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Dr. Lea Steele Study Says Gulf War Illness is Result of Multiple Causes
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U.S. Marines walk towards their barracks upon landing at Saudi Dhahran air base in August 1990. There is a chronic health condition known as the Gulf War Illness (GWI) which affects approximately one-quarter of military veterans who fought in the War. (Gerard Fouet/AFP/Getty Images)
Known as the Gulf War Illness (GWI), this chronic health condition affects approximately one-quarter of military veterans who fought in the Gulf War. For years GWI stumped doctors and medical scientists. Neither a specific cause nor proper diagnosis could be given for many veterans. Now GWI appears to be the result of several factors.
The term “Gulf War Illness” was given to soldiers who suffered a complex range ofsymptoms that could not be explained through common laboratory tests. Soldiers who have GWI may show any combination of: chronic headaches, widespread pain, memory and/or concentration difficulties, unexplained fatigue, digestive, and other abnormalities. Few GWI patients have recovered since 1991.
The Baylor University study was funded by the Department of Defense and co-authored by Antonio Sastre, Ph.D.; Mary R. Cook, Ph.D., formerly of Midwest Research Institute in Kansas City, Mo.; and Mary M. Gerkovich, Ph.D., of the Department of Biomedical and Health Informatics, at the University of Missouri-Kansas City School of Medicine. The study focused on 304 veterans suffering from GWI and was published Sept. 19 inEnvironmental Health Perspectives, a medical journal.
According to the study, the locations where the vets served seem to be a major contributing factor. It appears that soldiers who fought in forward ground areas of Iraq and Kuwait suffered higher rates of GWI than those who did not.Our study results strongly suggest that GWI is the residualeffect of exposures encountered by military personnel who served in the 1991 Gulf War.—Lea Steele, Ph.D., epidemiologist at Baylor University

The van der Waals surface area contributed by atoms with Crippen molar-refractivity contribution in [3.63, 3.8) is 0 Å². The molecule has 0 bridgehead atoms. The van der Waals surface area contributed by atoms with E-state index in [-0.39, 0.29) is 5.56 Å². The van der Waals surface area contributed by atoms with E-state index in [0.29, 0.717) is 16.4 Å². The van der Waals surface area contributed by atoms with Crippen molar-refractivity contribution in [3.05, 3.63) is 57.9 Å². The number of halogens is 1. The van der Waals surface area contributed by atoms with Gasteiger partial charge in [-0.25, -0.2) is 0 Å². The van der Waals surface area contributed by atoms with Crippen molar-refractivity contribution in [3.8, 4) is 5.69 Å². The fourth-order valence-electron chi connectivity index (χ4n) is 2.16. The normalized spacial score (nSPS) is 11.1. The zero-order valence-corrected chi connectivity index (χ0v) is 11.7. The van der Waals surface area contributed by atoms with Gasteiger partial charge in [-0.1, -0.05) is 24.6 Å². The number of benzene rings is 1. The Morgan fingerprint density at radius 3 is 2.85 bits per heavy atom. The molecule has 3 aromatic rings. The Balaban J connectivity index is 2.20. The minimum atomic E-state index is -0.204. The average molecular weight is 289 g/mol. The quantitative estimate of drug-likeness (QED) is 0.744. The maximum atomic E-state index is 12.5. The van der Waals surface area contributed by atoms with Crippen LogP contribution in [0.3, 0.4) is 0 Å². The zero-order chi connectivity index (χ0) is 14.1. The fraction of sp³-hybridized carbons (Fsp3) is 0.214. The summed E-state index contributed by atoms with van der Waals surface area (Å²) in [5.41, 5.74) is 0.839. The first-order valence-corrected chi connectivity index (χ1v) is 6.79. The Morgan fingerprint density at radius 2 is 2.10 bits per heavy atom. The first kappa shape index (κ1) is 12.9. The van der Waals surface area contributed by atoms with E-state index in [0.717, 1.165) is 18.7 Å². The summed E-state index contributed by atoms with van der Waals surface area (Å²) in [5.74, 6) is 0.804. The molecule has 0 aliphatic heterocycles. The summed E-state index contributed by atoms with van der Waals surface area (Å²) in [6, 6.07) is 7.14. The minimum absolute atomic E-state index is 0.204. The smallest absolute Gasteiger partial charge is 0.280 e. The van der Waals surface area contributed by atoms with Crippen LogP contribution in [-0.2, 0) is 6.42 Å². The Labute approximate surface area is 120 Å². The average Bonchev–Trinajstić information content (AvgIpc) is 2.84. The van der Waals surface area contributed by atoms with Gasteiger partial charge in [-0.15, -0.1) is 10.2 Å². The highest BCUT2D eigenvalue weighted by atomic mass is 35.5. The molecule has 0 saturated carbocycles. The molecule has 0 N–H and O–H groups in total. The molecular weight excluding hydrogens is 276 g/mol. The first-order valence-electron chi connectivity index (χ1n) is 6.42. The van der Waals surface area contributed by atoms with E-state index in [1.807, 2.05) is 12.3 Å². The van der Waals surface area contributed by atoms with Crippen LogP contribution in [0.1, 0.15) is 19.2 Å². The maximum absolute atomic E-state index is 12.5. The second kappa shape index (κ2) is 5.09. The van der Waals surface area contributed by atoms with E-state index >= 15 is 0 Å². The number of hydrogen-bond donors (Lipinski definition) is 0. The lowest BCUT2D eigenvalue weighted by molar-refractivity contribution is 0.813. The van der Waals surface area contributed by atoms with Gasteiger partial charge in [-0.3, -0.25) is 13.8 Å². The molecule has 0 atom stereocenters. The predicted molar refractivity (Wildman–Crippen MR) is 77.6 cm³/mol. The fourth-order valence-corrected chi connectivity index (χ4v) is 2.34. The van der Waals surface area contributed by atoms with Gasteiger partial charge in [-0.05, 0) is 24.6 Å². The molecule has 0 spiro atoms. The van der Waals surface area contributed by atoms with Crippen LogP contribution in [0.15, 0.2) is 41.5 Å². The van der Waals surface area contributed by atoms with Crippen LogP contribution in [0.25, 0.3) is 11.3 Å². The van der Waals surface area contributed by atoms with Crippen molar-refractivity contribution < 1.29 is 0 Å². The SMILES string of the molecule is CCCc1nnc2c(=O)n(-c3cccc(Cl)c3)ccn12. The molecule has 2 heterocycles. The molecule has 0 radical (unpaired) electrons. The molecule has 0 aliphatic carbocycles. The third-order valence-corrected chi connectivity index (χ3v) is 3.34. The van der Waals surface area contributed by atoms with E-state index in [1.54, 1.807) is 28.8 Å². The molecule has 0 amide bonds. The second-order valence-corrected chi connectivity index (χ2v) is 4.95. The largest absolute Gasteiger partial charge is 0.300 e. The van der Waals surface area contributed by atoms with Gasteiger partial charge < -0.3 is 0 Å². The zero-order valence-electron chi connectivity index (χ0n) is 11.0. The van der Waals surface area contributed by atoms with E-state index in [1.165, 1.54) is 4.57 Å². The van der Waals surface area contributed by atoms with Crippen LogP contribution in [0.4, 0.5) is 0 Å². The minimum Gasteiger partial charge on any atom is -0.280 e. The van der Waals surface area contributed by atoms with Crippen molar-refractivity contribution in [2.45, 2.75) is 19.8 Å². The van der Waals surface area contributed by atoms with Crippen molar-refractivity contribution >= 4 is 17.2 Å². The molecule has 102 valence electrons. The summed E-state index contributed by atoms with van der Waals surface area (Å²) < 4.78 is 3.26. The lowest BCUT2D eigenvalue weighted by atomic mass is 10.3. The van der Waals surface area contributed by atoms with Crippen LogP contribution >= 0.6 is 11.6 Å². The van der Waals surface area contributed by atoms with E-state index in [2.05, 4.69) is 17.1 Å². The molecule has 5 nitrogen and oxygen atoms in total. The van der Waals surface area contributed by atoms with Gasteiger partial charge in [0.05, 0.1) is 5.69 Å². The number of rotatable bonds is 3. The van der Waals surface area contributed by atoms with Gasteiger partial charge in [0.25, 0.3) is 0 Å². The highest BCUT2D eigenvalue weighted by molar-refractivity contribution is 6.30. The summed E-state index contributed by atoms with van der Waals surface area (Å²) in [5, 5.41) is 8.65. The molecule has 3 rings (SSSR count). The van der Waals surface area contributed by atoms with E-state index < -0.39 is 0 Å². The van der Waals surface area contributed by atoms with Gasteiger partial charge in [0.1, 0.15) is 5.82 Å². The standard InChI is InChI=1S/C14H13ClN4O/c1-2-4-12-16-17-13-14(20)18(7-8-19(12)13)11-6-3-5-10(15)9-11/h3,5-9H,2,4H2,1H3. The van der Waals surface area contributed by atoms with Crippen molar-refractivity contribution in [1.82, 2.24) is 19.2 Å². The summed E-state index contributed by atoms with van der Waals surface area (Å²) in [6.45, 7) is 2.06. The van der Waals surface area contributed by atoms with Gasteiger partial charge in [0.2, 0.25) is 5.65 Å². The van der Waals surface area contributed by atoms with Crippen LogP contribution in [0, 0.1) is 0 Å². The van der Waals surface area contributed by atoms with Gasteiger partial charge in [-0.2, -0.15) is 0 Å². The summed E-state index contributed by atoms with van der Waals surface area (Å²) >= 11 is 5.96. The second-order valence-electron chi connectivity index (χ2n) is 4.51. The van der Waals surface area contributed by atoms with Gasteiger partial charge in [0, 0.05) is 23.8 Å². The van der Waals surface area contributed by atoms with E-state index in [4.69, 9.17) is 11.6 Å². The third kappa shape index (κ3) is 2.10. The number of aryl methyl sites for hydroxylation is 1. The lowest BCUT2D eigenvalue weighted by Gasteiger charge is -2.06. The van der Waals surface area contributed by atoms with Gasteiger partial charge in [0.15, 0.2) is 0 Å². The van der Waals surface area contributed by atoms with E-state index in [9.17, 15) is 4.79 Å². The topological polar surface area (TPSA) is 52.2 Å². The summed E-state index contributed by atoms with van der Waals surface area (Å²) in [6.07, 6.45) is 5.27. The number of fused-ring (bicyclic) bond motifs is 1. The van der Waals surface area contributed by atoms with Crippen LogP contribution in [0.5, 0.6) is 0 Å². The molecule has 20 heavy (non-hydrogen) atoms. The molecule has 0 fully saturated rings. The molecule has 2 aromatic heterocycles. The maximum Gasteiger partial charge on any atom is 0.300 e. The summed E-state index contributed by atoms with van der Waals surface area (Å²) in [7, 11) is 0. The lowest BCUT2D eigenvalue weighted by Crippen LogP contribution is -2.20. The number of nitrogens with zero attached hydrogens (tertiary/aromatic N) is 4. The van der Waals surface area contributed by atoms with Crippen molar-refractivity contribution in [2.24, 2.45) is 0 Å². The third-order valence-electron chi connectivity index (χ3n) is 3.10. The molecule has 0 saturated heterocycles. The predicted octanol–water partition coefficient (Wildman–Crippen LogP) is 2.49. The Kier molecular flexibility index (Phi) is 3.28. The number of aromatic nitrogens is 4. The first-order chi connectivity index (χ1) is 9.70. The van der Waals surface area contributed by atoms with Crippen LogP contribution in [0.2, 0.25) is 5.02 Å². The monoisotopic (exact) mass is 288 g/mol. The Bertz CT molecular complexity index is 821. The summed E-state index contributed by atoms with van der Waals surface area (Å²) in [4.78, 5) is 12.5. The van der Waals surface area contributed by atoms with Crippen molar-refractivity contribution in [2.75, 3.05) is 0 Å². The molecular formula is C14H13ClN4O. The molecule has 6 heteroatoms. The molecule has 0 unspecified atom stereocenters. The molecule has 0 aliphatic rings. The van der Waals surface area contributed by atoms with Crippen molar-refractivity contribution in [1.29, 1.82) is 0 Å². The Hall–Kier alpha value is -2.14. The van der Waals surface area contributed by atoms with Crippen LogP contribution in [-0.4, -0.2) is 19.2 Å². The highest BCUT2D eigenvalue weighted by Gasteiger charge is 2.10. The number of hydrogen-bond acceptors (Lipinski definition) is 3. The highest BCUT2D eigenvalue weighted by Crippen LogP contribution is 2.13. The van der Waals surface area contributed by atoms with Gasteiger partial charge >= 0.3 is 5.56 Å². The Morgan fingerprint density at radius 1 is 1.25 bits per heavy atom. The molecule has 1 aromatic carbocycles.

These soldiers on the front lines of Iraq and Kuwait were given a medication called pyridostigmine bromide (PB) in 1991 to protect them from the affects of nerve gas that could have been used by Saddam Hussein’s forces. Soldiers who took the PBmedication were 3.5 times more likely to show signs of GWI than those who did not.
Additionally, personnel who served in support locations away from the nerve gas medication but who still show symptoms of GWI may have been exposed to pesticides misused during the Gulf War.
Soldiers who were near SCUD missiles when they exploded or near smoke from the Kuwaiti oil fires set by Iraqi forces as they were forced out of Kuwait also show higher levels of GWI than those who were not present.
GWI may be the result of several chemical agents, according to the study. Many veterans took the PBmedication and were exposed to smoke from the oil fields, which darkened skies and polluted the earth. The U.S. Department of Defense also concluded that about 100,000 troops were exposed to low levels of nerve gas used by Hussein’s Iraqi forces.
“Our study results strongly suggest that GWI is the residual effect of exposures encountered by military personnel who served in the 1991 Gulf War,” said Lea Steele, Ph.D., Baylor University epidemiologist and lead author of the study, in a press release. “Although the specific biological mechanisms are not well understood, we know that a number of the 1991 Gulf War exposures of concern; PB pills, many of the pesticides, and low-level nerve agents affect the same nerve signaling chemical, acetylcholine, which is involved in diverse processes necessary for normal brain and neurological function.” Steele is research professor of Biomedical Studies in the Institute of Biomedical Studies at Baylor.
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